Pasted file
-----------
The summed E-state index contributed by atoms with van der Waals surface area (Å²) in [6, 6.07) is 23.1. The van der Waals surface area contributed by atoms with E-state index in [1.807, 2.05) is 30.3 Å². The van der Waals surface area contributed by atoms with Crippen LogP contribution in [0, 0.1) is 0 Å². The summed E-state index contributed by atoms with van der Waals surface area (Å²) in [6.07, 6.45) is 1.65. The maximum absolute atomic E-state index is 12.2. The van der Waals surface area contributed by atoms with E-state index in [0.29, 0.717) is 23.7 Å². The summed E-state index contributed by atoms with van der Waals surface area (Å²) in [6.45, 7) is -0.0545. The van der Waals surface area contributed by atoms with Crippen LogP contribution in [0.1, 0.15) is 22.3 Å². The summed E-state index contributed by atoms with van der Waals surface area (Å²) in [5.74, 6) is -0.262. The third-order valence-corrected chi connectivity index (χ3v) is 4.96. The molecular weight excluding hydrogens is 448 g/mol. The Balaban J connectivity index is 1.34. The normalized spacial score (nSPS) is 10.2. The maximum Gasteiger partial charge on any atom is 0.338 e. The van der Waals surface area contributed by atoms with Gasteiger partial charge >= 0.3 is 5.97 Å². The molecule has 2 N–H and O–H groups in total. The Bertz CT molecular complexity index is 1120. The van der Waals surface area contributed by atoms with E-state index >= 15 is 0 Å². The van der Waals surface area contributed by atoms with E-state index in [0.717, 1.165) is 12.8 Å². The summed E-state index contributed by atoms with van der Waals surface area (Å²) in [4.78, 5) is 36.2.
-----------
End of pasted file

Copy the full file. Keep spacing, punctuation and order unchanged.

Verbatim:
The summed E-state index contributed by atoms with van der Waals surface area (Å²) in [6, 6.07) is 23.1. The van der Waals surface area contributed by atoms with E-state index in [1.807, 2.05) is 30.3 Å². The van der Waals surface area contributed by atoms with Crippen LogP contribution in [0, 0.1) is 0 Å². The summed E-state index contributed by atoms with van der Waals surface area (Å²) in [6.07, 6.45) is 1.65. The maximum absolute atomic E-state index is 12.2. The van der Waals surface area contributed by atoms with E-state index in [0.29, 0.717) is 23.7 Å². The summed E-state index contributed by atoms with van der Waals surface area (Å²) in [6.45, 7) is -0.0545. The van der Waals surface area contributed by atoms with Crippen LogP contribution in [0.1, 0.15) is 22.3 Å². The summed E-state index contributed by atoms with van der Waals surface area (Å²) in [5.74, 6) is -0.262. The third-order valence-corrected chi connectivity index (χ3v) is 4.96. The molecular weight excluding hydrogens is 448 g/mol. The Balaban J connectivity index is 1.34. The normalized spacial score (nSPS) is 10.2. The maximum Gasteiger partial charge on any atom is 0.338 e. The van der Waals surface area contributed by atoms with Gasteiger partial charge >= 0.3 is 5.97 Å². The molecule has 2 N–H and O–H groups in total. The Bertz CT molecular complexity index is 1120. The van der Waals surface area contributed by atoms with E-state index >= 15 is 0 Å². The van der Waals surface area contributed by atoms with E-state index in [0.717, 1.165) is 12.8 Å². The summed E-state index contributed by atoms with van der Waals surface area (Å²) in [4.78, 5) is 36.2.